MUSIC MONDAY Aldous Huxley and the rock band LINKIN PARK and the song “Breaking the Habit”


Breaking The Habit [Official Music Video] – Linkin Park


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In his book HOW SHOULD WE THEN LIVE? Francis Schaeffer noted:

The man who followed on from that point was English–Aldous Huxley (1894-1963). He proposed drugs as a solution. We should, he said, give healthy people drugs and they can then find truth inside their own heads. All that was left for Aldous Huxley and those who followed him was truth inside a person’s own head. With Huxley’s idea, what began with the existential philosophers – man’s individual subjectivity attempting to give order as well as meaning, in contrast to order being shaped by what is objective or external to oneself – came to its logical conclusion. Truth is in one’s own head. The ideal of objective truth was gone.

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This emphasis on hallucinogenic drugs brought with it many rock groups–for example, Cream, Jefferson Airplane, Grateful Dead, Incredible String Band, Pink Floyd, and Jimi Hendrix. Most of their work was from 1965-1958. The Beatles’Sergeant Pepper’s Lonely Hearts Club Band (1967) also fits here. This disc is a total unity, not just an isolated series of individual songs, and for a time it became the rallying cry for young people throughout the world. As a whole, this music was the vehicle to carry the drug culture and the mentality which went with it across frontiers which were almost impassible by other means of communication.

Here is a good review of the episode 016 HSWTL The Age of Non-Reason of HOW SHOULD WE THEN LIVE?, December 23, 2007:

Together with the advent of the “drug Age” was the increased interest in the West in  the religious experience of Hinduism and Buddhism. Schaeffer tells us that: “This grasping for a nonrational meaning to life and values is the central reason that these Eastern religions are so popular in the West today.”  Drugs and Eastern religions came like a flood into the Western world.  They became the way that people chose to find meaning and values in life.  By themselves or together, drugs and Eastern religion became the way that people searched inside themselves for ultimate truth.

Along with drugs and Eastern religions there has been a remarkable increase “of the occult appearing as an upper-story hope.”  As modern man searches for answers it “many moderns would rather have demons than be left with the idea that everything in the universe is only one big machine.”  For many people having the “occult in the upper story of nonreason in the hope of having meaning” is better than leaving the upper story of nonreason empty. For them horror or the macabre are more acceptable than the idea that they are just a machine.

Francis Schaeffer has correctly argued:

The universe was created by an infinite personal God and He brought it into existence by spoken word and made man in His own image. When man tries to reduce [philosophically in a materialistic point of view] himself to less than this [less than being made in the image of God] he will always fail and he will always be willing to make these impossible leaps into the area of nonreason even though they don’t give an answer simply because that isn’t what he is. He himself testifies that this infinite personal God, the God of the Old and New Testament is there.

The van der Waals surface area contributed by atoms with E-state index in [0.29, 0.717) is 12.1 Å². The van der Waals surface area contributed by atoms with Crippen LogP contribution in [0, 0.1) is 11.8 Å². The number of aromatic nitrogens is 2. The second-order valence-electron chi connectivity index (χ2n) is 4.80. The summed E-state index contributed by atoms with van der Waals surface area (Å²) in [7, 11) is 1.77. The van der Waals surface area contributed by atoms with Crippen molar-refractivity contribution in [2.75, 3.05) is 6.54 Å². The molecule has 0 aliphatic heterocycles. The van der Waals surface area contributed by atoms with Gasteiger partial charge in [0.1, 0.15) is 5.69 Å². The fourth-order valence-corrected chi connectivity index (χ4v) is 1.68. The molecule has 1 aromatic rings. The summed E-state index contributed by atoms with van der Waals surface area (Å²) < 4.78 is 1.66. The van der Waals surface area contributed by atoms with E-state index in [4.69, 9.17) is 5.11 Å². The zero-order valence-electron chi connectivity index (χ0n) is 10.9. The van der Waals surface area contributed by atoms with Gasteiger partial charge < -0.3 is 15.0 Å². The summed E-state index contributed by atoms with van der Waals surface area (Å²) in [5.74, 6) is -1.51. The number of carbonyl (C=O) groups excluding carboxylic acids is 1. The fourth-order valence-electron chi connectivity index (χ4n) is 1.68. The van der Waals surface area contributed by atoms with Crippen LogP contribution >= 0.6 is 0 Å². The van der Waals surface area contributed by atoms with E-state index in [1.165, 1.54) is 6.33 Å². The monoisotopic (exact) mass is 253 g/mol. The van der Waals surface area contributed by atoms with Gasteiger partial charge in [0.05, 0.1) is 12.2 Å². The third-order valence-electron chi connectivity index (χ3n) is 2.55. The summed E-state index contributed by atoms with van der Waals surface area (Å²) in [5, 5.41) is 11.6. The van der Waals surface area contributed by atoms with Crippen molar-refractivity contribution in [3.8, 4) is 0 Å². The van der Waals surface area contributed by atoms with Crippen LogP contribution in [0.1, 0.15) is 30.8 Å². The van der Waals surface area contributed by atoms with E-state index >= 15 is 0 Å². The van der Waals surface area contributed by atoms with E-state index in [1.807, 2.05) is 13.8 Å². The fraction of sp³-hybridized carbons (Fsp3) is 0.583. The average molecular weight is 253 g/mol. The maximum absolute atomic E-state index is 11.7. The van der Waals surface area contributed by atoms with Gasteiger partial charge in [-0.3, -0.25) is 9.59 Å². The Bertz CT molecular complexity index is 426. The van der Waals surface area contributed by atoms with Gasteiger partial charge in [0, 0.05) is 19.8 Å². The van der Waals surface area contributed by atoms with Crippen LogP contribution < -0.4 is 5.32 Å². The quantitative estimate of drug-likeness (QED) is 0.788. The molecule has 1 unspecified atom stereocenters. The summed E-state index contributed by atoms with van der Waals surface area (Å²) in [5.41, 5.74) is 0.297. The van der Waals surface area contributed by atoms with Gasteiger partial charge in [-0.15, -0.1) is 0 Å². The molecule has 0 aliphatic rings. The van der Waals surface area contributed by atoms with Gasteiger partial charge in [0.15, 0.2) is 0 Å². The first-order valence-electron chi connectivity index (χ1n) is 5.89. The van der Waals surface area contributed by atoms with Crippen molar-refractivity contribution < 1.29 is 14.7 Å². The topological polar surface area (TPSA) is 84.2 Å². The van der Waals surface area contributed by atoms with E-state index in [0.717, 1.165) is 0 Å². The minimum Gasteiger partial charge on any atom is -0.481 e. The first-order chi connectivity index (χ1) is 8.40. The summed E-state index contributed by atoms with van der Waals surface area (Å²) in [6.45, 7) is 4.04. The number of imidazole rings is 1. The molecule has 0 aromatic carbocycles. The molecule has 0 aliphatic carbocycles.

Johnny Cash had a long struggle with drugs and his story was told in an earlier post.

Breaking The Habit [Official Music Video] – Linkin Park

Breaking the Habit (song)

Article Talk

Breaking the Habit” is a song by American rockband Linkin Park. It is the ninth track from their second studio album, Meteora, and was released as the fifth and final single from the album. The song was a hit; it became the fifth consecutive single from Meteora to reach number one on the BillboardModern Rock Tracks chart, a feat unmatched by any other artist in the history of that chart. It was also the third single from the album to reach number one on the Mainstream Rock Tracks chart.[4] The song also peaked at number 20 on the Billboard Hot 100, and was certified Gold by the RIAA.[5][6] The song was also successful in many other countries, except in the UK where it became their first single to chart outside of the top thirty, faring only better than their previous single “From the Inside” which failed to chart. On September 4, 2012, “Breaking the Habit”, “Shadow of the Day“, “New Divide“, and “Burn It Down” were released in the “Linkin Park Pack 02” as downloadable content for the music rhythm video game, Rock Band 3.[7]


“Breaking the Habit” features a strong electronica-influenced opening, live strings and guitar. It is an exception from their previous nu metal/rap rockperformances as no distorted guitar riffs are included nor are there any rapping vocals from Mike Shinoda, a style they would further explore on their later albums.

A common misconception about the song is that it was written by lead singer Chester Bennington due to his struggles with substance abuse. Band member Mike Shinoda began writing the song before he met Bennington based on another close friend’s drug addiction.

In the album notes, it was said that the song was originally going to be an instrumental track lasting a little over three and a half minutes, but Shinoda was convinced by the band to change it. The instrumental was later released on the Underground 9.0 Fan Club as a demo track titled “Drawing”.